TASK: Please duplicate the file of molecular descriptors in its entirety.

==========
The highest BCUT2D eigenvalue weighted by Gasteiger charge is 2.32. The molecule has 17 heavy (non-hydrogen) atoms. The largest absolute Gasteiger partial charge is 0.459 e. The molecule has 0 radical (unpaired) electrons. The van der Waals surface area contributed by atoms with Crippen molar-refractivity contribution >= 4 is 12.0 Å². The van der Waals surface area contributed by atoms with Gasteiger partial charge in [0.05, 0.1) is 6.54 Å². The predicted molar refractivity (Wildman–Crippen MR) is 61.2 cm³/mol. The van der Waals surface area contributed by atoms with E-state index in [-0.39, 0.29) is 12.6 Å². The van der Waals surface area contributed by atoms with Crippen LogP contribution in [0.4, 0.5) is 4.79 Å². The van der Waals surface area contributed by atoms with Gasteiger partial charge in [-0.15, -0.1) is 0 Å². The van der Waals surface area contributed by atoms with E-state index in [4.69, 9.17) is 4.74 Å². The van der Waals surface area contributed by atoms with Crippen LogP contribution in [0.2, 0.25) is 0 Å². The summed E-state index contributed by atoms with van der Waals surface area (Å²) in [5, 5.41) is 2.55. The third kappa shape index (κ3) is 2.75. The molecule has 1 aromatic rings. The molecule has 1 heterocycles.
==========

The highest BCUT2D eigenvalue weighted by Gasteiger charge is 2.32. The molecule has 17 heavy (non-hydrogen) atoms. The largest absolute Gasteiger partial charge is 0.459 e. The molecule has 0 radical (unpaired) electrons. The van der Waals surface area contributed by atoms with Crippen molar-refractivity contribution >= 4 is 12.0 Å². The van der Waals surface area contributed by atoms with Gasteiger partial charge in [0.05, 0.1) is 6.54 Å². The predicted molar refractivity (Wildman–Crippen MR) is 61.2 cm³/mol. The van der Waals surface area contributed by atoms with E-state index in [-0.39, 0.29) is 12.6 Å². The van der Waals surface area contributed by atoms with Crippen LogP contribution in [0.4, 0.5) is 4.79 Å². The van der Waals surface area contributed by atoms with Gasteiger partial charge in [-0.15, -0.1) is 0 Å². The van der Waals surface area contributed by atoms with E-state index in [4.69, 9.17) is 4.74 Å². The van der Waals surface area contributed by atoms with Crippen LogP contribution in [0.2, 0.25) is 0 Å². The summed E-state index contributed by atoms with van der Waals surface area (Å²) in [5, 5.41) is 2.55. The third kappa shape index (κ3) is 2.75. The molecule has 1 aromatic rings. The molecule has 1 heterocycles.